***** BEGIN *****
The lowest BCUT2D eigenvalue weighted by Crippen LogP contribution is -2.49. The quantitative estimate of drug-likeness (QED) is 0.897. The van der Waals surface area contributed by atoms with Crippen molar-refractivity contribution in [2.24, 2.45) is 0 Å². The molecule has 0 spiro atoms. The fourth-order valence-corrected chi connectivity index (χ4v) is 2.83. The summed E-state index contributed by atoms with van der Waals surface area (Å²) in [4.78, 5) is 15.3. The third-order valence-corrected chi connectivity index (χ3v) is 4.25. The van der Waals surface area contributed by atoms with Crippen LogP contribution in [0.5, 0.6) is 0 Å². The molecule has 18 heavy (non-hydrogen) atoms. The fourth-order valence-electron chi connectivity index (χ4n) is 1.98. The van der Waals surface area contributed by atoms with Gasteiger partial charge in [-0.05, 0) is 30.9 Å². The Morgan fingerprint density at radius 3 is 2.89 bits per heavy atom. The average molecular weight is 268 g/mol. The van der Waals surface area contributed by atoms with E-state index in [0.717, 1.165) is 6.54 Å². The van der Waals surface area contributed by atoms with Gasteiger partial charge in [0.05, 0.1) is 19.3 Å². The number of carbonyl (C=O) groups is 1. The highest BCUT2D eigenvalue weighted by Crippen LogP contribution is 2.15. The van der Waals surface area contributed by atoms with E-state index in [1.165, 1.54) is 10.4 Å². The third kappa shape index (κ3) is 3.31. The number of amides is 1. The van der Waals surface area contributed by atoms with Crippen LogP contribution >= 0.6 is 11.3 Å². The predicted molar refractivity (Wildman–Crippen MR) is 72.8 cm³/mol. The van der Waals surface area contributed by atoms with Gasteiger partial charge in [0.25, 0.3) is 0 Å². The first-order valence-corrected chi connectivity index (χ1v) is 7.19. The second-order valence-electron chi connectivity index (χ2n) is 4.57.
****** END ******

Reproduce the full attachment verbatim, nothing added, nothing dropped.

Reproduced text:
The lowest BCUT2D eigenvalue weighted by Crippen LogP contribution is -2.49. The quantitative estimate of drug-likeness (QED) is 0.897. The van der Waals surface area contributed by atoms with Crippen molar-refractivity contribution in [2.24, 2.45) is 0 Å². The molecule has 0 spiro atoms. The fourth-order valence-corrected chi connectivity index (χ4v) is 2.83. The summed E-state index contributed by atoms with van der Waals surface area (Å²) in [4.78, 5) is 15.3. The third-order valence-corrected chi connectivity index (χ3v) is 4.25. The van der Waals surface area contributed by atoms with Crippen LogP contribution in [0.5, 0.6) is 0 Å². The molecule has 18 heavy (non-hydrogen) atoms. The fourth-order valence-electron chi connectivity index (χ4n) is 1.98. The van der Waals surface area contributed by atoms with Gasteiger partial charge in [-0.05, 0) is 30.9 Å². The Morgan fingerprint density at radius 3 is 2.89 bits per heavy atom. The average molecular weight is 268 g/mol. The van der Waals surface area contributed by atoms with E-state index in [0.717, 1.165) is 6.54 Å². The van der Waals surface area contributed by atoms with Gasteiger partial charge in [0.05, 0.1) is 19.3 Å². The number of carbonyl (C=O) groups is 1. The highest BCUT2D eigenvalue weighted by Crippen LogP contribution is 2.15. The van der Waals surface area contributed by atoms with E-state index in [1.165, 1.54) is 10.4 Å². The third kappa shape index (κ3) is 3.31. The number of amides is 1. The van der Waals surface area contributed by atoms with Crippen LogP contribution >= 0.6 is 11.3 Å². The predicted molar refractivity (Wildman–Crippen MR) is 72.8 cm³/mol. The van der Waals surface area contributed by atoms with Gasteiger partial charge in [0.25, 0.3) is 0 Å². The first-order valence-corrected chi connectivity index (χ1v) is 7.19. The second-order valence-electron chi connectivity index (χ2n) is 4.57.